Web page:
Open 11am to 8pm
Royal Festival Hall (Level 5), Southbank Centre, LondonOpen Tuesday - Sunday from 11am to 8pm
Translated from the Greek by Robert Fitzgerald. Southbank Centre, The National Poetry Library, The Presiding Spirits Project, 2000
deep-furrowed plough -
calm and still
with spring sunlight
I breathe in as you exhale. The sun butters
the window pane. Across the field the starlings
settle in a perfect square fallen fallow. Dry earth
needs rain and storm clouds choke behind
the western horizon. Your clock ticks, tracing
a perfect semi-circle with a quiet hand. No one
will see this but me, I feel small under the weight
of it, unequal to the measure of these days.
Keep my appointments, then tell me again how you feel.
When it comes to me, green, through the green window
it is not green but brown. When it enters the back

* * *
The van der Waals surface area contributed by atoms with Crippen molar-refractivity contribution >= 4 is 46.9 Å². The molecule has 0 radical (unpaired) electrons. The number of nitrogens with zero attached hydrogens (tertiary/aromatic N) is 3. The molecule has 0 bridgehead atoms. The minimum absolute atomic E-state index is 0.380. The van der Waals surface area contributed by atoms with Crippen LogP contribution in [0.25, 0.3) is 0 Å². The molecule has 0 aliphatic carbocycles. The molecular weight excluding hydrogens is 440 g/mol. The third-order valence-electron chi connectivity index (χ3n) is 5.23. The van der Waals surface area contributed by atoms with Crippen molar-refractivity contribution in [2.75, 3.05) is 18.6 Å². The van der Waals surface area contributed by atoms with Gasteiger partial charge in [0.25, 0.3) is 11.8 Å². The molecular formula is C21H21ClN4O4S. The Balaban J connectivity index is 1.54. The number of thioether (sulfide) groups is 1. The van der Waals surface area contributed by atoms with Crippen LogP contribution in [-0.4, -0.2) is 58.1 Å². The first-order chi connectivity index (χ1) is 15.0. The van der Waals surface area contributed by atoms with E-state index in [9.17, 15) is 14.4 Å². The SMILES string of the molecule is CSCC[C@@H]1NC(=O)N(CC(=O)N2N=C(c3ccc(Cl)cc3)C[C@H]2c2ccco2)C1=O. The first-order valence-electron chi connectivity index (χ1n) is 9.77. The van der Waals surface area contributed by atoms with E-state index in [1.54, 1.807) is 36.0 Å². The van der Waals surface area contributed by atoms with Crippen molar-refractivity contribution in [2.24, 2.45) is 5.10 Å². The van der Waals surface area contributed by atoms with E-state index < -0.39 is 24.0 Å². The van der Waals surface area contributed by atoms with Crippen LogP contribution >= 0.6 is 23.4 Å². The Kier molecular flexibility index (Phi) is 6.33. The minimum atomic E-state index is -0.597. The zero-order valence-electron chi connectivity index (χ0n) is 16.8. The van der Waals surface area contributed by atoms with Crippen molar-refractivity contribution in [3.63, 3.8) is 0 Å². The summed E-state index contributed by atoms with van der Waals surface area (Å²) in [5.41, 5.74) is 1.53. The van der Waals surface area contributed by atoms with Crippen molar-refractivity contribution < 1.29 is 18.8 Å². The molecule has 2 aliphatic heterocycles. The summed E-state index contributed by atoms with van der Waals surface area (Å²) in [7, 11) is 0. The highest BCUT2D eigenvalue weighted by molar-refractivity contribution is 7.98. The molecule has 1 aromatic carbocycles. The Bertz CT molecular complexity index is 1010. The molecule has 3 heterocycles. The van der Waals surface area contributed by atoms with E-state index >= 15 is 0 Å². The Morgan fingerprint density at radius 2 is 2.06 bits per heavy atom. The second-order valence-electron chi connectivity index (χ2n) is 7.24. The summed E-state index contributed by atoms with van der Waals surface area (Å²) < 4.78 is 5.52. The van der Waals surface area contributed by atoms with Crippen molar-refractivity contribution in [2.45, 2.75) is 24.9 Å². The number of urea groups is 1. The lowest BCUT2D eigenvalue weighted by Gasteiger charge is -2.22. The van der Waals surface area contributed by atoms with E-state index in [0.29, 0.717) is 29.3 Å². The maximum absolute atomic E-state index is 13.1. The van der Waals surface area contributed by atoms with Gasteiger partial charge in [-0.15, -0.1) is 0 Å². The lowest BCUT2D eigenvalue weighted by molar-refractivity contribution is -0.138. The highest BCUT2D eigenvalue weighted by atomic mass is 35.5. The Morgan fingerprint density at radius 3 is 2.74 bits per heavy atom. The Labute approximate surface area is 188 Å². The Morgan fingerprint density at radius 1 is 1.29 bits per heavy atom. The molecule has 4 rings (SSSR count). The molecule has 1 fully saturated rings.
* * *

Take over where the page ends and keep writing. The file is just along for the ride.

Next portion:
of the eyes it is not brown but black with a faint afterglow.
When I wake in the night, once again it is black,
then swells into a kind of gold or foxed yellow.
When the moon rises, that which is cold freezes
and creeps under the nails with a peculiar noise
I can’t quite identify. When, eventually, it squeezes
through the double glazing it is a blend of alloys
passing through the usual predictable phases:
now full, then mildly dented like an old football,
cut sharp in the middle, a slice of lemon,
the merest sliver of ice left on the floor, a small
dense patch of nothing. But who are these women
sitting immobile, patient in the hall?
I feel their cold. Their manners are the politesse
of death, their small talk is of moons waning.
I watch them as they rise and dress
in little black numbers. Their stars hang
in the cupboard. The moon waits on the terrace.